An introduction to hazardous areas, ATEX and IECEx

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This article from Kopex International explains the different types of hazardous areas, the European ATEX Directive and the similar international IECEx scheme.

An introduction to hazardous areas, ATEX and IECExSince 1 July 2006 all existing sites in Europe, as well as new sites, must comply fully with the requirements of the ATEX Directive. In fact there are two ATEX Directives as follows: ATEX 100a applies to equipment manufacturers and ATEX 137 applies to end users. The aim of the ATEX Directives is to protect employees, the public and the environment from accidents owing to explosive atmospheres.

ATEX Directive 100a

ATEX 100a covers both electrical and non-electrical products intended for use in hazardous areas, including mechanical equipment. The Directive came into existence in 2003 and products placed on the market in the European Union designed for use in hazardous areas must have ATEX certification and bear the ATEX marking. The obligation is placed upon the manufacturer or supplier of the product and the intention is to facilitate free movement of goods within the EU.

Products are categorised 1, 2 and 3, with category 1 meaning the product employs a very high level of protection, category 2 denotes a high level of protection, and category 3 denotes a normal level of protection.

ATEX Directive 137

ATEX 137 sets out to improve the safety of all workers potentially at risk from explosive atmospheres; this is achieved through duties placed upon the employer. The directive harmonises the law of EU member states concerning equipment and protective systems intended for use in potentially explosive areas.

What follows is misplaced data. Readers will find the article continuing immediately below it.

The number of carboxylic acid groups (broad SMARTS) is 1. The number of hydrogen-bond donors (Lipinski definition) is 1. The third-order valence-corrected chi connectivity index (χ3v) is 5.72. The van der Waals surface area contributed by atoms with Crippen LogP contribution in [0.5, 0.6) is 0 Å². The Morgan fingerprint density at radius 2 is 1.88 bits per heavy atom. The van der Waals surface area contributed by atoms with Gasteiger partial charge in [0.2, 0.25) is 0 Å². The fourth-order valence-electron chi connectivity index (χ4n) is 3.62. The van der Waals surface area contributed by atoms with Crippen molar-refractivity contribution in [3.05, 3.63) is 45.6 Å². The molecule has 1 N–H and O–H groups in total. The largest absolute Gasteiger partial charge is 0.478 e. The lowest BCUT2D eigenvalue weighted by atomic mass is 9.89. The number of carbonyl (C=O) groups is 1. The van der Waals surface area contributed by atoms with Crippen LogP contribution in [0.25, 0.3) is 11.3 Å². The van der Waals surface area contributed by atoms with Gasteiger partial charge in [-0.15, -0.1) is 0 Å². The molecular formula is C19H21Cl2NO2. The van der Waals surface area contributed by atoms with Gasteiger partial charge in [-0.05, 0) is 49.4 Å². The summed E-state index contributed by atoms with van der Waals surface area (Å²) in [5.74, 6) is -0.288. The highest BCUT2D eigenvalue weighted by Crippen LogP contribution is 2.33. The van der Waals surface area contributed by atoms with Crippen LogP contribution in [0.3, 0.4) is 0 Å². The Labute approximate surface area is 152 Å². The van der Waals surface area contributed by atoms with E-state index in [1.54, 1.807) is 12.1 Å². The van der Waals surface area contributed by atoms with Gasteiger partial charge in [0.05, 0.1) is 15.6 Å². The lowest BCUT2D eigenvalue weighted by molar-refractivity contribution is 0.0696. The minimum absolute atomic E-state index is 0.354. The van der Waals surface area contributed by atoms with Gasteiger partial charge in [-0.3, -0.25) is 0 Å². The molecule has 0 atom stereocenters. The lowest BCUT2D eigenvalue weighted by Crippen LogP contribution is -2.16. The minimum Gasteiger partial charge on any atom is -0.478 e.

Its main requirement concerns the need to classify areas as Zones 0, 1 and 2 for gases and vapours and Zones 20, 21, 22 for dusts. Equipment for use in these areas must be selected in accordance with ATEX 100a and marked with an Ex logo. In workplaces where safety restrictions apply throughout the site, such as refineries, the sign must be applied at the entrance of the site – individual signs would not be required.


A mixture of air and hazardous gases may ignite by coming into contact with a hot surface. Ignition depends on surface area, temperature and concentration of the gases. Certified equipment, tested by approved agencies, receives a temperature code (T1-T6) indicating the maximum surface temperature where it can be used.

The influences of the ATEX Directives are spread far and wide, covering industries and applications as diverse as oil and gas exploration, food processing, brewing, pharmaceutical production, paint spraying, flour milling and the storage of grain in silos – indeed, anywhere that a potentially explosive combination of a fuel, oxygen and ignition source can all be present. Of course, the conditions also have to be right for an explosion to occur, which means that factors such as the temperature and the ratio of fuel to oxygen also have an influence.

While there has been a great deal of attention paid to primary equipment destined for use in hazardous areas, some types of component have occasionally been neglected. In a few cases this has been through ignorance, but more often it has been due to a lack of suitable products. Electrical conduit and fittings, for example, are commonly used within hazardous areas and, although flameproof barrier glands have been available for many years, the ATEX Directive imposes additional requirements that mean many of the tried-and-tested glands still do not match the ATEX requirements.


The IECEx scheme (International Electrotechnical Commission for Certification to Standards Relating to Equipment for Use in Explosive Atmospheres) meets the requirements of international standards such as those prepared by TC31 (the IEC Technical Committee concerned with Equipment for explosive atmospheres). The IECEx Certified Equipment Programme provides a certificate of conformity that includes testing and assessment of samples, compliance of samples with IEC standards, assessment of manufacturing premises and ongoing surveillance audits.

All the products specified as being IECEx-compliant have been certified through the programme. Kopex claims that it is currently the only provider of a range of cable management products (flexible conduit, fittings and accessories) to carry IECEx certification. Kopex can provide advice on the specification of approved electrical conduit systems for specific hazardous area applications.

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